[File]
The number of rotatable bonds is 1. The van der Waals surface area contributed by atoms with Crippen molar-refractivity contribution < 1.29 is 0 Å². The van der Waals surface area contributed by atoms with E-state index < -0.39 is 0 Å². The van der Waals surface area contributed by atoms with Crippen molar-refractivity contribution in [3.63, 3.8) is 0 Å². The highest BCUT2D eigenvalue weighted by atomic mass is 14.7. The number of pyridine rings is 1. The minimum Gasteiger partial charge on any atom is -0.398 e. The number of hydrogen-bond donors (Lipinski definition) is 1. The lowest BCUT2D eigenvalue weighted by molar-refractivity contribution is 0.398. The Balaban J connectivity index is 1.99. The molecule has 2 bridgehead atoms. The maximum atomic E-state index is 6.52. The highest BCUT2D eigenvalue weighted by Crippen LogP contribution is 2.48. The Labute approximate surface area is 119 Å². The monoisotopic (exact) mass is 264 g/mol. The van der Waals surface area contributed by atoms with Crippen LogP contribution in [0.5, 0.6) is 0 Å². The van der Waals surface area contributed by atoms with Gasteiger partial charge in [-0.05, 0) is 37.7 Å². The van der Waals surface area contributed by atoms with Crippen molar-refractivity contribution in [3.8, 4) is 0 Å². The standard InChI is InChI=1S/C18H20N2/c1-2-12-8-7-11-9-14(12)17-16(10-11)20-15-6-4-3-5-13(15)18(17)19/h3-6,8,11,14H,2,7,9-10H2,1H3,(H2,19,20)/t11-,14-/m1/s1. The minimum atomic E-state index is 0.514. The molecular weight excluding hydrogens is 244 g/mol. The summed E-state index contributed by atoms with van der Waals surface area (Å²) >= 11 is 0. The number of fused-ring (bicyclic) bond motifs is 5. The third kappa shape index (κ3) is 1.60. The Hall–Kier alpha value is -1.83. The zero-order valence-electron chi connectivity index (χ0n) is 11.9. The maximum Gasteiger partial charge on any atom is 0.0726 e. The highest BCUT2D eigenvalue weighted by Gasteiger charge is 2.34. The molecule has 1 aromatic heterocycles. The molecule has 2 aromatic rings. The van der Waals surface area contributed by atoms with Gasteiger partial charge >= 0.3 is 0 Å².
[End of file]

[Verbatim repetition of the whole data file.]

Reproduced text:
The number of rotatable bonds is 1. The van der Waals surface area contributed by atoms with Crippen molar-refractivity contribution < 1.29 is 0 Å². The van der Waals surface area contributed by atoms with E-state index < -0.39 is 0 Å². The van der Waals surface area contributed by atoms with Crippen molar-refractivity contribution in [3.63, 3.8) is 0 Å². The highest BCUT2D eigenvalue weighted by atomic mass is 14.7. The number of pyridine rings is 1. The minimum Gasteiger partial charge on any atom is -0.398 e. The number of hydrogen-bond donors (Lipinski definition) is 1. The lowest BCUT2D eigenvalue weighted by molar-refractivity contribution is 0.398. The Balaban J connectivity index is 1.99. The molecule has 2 bridgehead atoms. The maximum atomic E-state index is 6.52. The highest BCUT2D eigenvalue weighted by Crippen LogP contribution is 2.48. The Labute approximate surface area is 119 Å². The monoisotopic (exact) mass is 264 g/mol. The van der Waals surface area contributed by atoms with Crippen LogP contribution in [0.5, 0.6) is 0 Å². The van der Waals surface area contributed by atoms with Gasteiger partial charge in [-0.05, 0) is 37.7 Å². The van der Waals surface area contributed by atoms with Crippen molar-refractivity contribution in [3.8, 4) is 0 Å². The standard InChI is InChI=1S/C18H20N2/c1-2-12-8-7-11-9-14(12)17-16(10-11)20-15-6-4-3-5-13(15)18(17)19/h3-6,8,11,14H,2,7,9-10H2,1H3,(H2,19,20)/t11-,14-/m1/s1. The minimum atomic E-state index is 0.514. The molecular weight excluding hydrogens is 244 g/mol. The summed E-state index contributed by atoms with van der Waals surface area (Å²) >= 11 is 0. The number of fused-ring (bicyclic) bond motifs is 5. The third kappa shape index (κ3) is 1.60. The Hall–Kier alpha value is -1.83. The zero-order valence-electron chi connectivity index (χ0n) is 11.9. The maximum Gasteiger partial charge on any atom is 0.0726 e. The highest BCUT2D eigenvalue weighted by Gasteiger charge is 2.34. The molecule has 1 aromatic heterocycles. The molecule has 2 aromatic rings. The van der Waals surface area contributed by atoms with Gasteiger partial charge >= 0.3 is 0 Å².